Concurrent Session 1 - Forming Dynamic and Vibrant Healthy Communities: growing and sustaining regional Australia
The well-being of people in rural, regional and remote communities is closely aligned with cohesive and engaged communities. This well-being is influenced by the many social, economic and environmental factors occurring in specific communities.
Concurrent Session 2 - Integrated Lifelong Learning and Employment in the Regions
Lifelong learning is about creating ‘a society of individuals who are motivated to continue learning throughout their lives – both formally and informally’. (OECD) Lifelong learning is increasingly important for people to adapt to change and build the skills and knowledge they need to respond to the rapidly changing employment requirements of the knowledge economy.
However, there are big challenges in terms of equity particularly where an individual’s motivation or ability to learn is impacted by social, cultural or economic circumstances. For example, workers in low skilled jobs receive fewer opportunities and less employer support for participation in training than workers in high skilled jobs. There is also compounding disadvantage for those currently not in the workforce.
Concurrent Session 3 - Delivering Quality Freight and Logistics and Distribution Services and Connectivity Networks
Infrastructure is a key enabler of progress across regions. The right infrastructure can help regions capitalise on their comparative and competitive advantages, help people access work and other community services, and facilitate the movement of freight between locations. Infrastructure is also important in providing the basic services and utilities that Australians require to maintain and enhance their standard of living.
Concurrent Session 4 - Implementing Best Practice Landscape scale Planning and Management
Landscape scale planning and management is a holistic approach to sustainable development concerned with biodiversity and local economies, agriculture, eco-tourism, geodiversity and the health and social benefits of the environment and society.
This session will have a very practical focus looking at the elements of quality strategic planning at the landscape scale. Topics include local business and community engagement; achieving coherence at local state and federal government levels; providing adequate budgetary commitments for staff resources and other costs; governance arrangement including clearly defined outcomes and lead responsibility identified; and evidence of clear implementation plans.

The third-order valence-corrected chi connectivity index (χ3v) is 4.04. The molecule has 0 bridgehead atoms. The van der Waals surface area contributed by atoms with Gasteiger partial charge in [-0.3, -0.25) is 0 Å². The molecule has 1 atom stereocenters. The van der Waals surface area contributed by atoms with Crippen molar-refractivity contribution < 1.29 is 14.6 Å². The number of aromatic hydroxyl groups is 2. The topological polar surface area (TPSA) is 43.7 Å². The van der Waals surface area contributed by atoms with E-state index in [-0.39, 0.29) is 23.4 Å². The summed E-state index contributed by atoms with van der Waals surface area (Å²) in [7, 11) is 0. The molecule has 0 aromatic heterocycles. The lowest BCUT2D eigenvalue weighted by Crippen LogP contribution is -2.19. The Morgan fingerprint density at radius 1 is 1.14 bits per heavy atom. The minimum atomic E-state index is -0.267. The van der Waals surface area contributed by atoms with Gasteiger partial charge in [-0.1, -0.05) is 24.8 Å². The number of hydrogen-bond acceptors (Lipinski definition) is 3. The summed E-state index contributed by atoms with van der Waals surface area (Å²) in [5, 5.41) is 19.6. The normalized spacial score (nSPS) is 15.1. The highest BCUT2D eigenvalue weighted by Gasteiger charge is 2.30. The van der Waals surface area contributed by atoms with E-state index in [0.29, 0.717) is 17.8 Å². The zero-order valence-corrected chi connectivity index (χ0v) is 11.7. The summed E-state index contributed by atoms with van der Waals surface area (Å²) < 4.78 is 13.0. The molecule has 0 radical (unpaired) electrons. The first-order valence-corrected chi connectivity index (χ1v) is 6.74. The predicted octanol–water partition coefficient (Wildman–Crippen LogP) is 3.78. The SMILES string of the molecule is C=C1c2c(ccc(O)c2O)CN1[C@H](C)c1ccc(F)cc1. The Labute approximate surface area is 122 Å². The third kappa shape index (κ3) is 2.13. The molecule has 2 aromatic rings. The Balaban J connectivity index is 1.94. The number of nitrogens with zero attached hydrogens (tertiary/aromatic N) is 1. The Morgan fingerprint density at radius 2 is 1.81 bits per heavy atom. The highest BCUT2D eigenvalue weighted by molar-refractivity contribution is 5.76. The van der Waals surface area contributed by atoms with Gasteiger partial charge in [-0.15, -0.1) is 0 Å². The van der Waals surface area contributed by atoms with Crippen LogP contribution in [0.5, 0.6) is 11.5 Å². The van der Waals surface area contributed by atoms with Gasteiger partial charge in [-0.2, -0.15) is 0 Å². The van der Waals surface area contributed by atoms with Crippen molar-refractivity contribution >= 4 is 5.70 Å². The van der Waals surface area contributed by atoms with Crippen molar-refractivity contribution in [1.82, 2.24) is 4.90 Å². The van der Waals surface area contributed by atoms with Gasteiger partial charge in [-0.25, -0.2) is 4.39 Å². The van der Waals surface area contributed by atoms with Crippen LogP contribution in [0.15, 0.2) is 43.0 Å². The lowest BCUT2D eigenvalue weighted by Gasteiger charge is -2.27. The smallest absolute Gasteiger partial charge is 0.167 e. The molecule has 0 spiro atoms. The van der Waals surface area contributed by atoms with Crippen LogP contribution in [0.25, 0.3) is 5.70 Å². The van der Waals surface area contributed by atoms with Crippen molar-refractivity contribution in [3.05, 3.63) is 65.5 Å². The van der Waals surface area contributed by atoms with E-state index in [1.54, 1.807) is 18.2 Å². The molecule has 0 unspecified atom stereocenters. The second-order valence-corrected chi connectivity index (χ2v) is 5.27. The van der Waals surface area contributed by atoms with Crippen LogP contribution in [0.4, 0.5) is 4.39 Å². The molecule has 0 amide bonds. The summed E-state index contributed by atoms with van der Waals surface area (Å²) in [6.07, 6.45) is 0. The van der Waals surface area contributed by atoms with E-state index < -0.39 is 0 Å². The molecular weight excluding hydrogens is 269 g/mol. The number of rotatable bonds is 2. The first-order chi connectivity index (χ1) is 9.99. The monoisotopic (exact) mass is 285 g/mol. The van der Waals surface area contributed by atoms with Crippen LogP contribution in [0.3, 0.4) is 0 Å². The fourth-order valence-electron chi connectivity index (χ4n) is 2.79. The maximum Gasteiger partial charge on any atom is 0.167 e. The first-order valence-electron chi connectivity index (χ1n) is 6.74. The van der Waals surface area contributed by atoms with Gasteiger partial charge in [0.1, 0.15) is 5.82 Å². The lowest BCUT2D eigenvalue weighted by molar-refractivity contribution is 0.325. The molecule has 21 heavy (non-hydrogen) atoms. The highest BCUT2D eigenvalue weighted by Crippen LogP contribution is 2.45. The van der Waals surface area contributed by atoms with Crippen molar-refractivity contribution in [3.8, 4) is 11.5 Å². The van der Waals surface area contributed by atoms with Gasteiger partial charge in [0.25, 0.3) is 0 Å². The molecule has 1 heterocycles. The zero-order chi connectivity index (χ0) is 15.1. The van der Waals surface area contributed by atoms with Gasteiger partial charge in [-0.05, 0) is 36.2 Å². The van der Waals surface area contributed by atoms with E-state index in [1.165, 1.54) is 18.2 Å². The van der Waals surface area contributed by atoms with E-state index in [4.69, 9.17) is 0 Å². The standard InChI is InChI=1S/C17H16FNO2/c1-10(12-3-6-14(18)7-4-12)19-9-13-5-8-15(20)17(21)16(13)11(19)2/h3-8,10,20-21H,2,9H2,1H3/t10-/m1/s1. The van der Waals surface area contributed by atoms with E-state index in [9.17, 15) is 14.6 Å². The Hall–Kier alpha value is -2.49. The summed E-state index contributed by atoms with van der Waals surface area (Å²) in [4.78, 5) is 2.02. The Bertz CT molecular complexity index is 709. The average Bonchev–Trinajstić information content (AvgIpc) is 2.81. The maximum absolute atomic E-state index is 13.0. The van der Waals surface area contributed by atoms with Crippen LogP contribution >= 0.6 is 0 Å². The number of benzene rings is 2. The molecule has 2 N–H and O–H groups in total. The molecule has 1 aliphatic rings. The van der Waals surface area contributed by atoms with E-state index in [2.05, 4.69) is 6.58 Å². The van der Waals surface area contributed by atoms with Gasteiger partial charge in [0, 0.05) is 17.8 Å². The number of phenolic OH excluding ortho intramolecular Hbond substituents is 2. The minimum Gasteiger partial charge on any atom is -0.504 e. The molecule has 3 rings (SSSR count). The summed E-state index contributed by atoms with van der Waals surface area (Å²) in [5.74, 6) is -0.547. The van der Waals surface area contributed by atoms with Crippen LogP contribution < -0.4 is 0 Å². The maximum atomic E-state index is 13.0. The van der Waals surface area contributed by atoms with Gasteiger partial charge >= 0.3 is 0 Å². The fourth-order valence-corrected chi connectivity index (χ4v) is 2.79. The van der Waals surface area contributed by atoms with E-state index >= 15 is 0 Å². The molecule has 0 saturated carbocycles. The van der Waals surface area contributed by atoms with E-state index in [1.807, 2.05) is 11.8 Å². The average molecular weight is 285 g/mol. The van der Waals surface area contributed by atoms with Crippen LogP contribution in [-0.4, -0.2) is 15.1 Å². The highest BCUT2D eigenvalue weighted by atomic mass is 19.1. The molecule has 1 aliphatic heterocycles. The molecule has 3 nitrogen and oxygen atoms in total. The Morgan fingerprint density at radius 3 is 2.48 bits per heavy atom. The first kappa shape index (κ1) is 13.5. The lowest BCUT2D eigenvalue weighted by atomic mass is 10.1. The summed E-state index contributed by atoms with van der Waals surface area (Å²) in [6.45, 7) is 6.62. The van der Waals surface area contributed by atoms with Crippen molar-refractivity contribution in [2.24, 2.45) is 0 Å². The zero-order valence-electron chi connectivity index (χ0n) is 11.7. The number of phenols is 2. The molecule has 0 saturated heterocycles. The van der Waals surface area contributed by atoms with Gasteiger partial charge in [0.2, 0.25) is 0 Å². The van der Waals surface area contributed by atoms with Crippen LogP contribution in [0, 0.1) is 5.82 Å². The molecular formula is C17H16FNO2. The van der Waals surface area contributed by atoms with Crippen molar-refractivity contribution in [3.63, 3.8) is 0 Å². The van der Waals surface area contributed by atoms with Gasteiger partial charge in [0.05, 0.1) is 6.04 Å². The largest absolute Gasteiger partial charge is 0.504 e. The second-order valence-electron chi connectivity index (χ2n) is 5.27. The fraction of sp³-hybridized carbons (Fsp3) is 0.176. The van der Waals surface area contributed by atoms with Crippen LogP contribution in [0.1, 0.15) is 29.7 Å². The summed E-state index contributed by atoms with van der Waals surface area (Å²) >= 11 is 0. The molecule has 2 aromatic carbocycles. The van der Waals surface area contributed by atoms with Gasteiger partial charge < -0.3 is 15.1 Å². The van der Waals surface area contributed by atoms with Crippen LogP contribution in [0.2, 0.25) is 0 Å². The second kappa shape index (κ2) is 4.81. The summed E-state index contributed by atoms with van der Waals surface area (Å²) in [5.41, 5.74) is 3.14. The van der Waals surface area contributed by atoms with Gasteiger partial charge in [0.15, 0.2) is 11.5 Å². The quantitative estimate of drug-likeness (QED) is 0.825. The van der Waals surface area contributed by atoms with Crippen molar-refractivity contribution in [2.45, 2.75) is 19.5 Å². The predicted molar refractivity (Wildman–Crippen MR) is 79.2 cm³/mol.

Concurrent Session 5 - Delivering Place-Based Regional Development
Regional economic development is not the preserve of any single actor organisation or institution. It is a collaborative endeavour or co-responsibility necessitating the input of myriad different actors. Regional economic development is informed by factors specific to particular places such as locational attributes, demographic profile industrial structure cultural characteristics and innovative capacities.
This session will throw light on the diverse roles and engagement of councils in the leadership, organisation, delivery and promotion of local and regional economic development in regional Australia. Topics include: Land use planning; Supporting business, collaboration /networking; lobbying and promotion; strategies and plans, business case development and attracting investment.
Concurrent Session 6 - Regional Australia and the National Agenda
Regions at the Ready: invest in Australia’s future identified four discernible categories for Federal Government investment in regional Australia:
- Investments that maintain the status quo;
- Catalytic investment that attract further investment;
- Investment in capacity building of rural communities – education, training and leadership; and
- Investment in human capital including the employment of people to design and deliver services in rural communities.
Two critical commonwealth programs are the City Deals program and the Regional Development Australia network.
Concurrent Session 7 - Tourism and Geotourism
Tourism is a significant contributor to Australia’s economy - for example in the Murray Darling Basin region of Australia $9 billion is generated by tourists compared to $15 billion generated by primary production. Regional areas have much to offer visitors in terms of amenity and landscapes.
- Local government and regional development organisations maximizing return on their investment in the tourism industry;
- Key trends in the industry and how regions are responding to these;
- Key actions to assist with the sustainability of the tourism industry; and
- Supporting the needs of the industry at the local level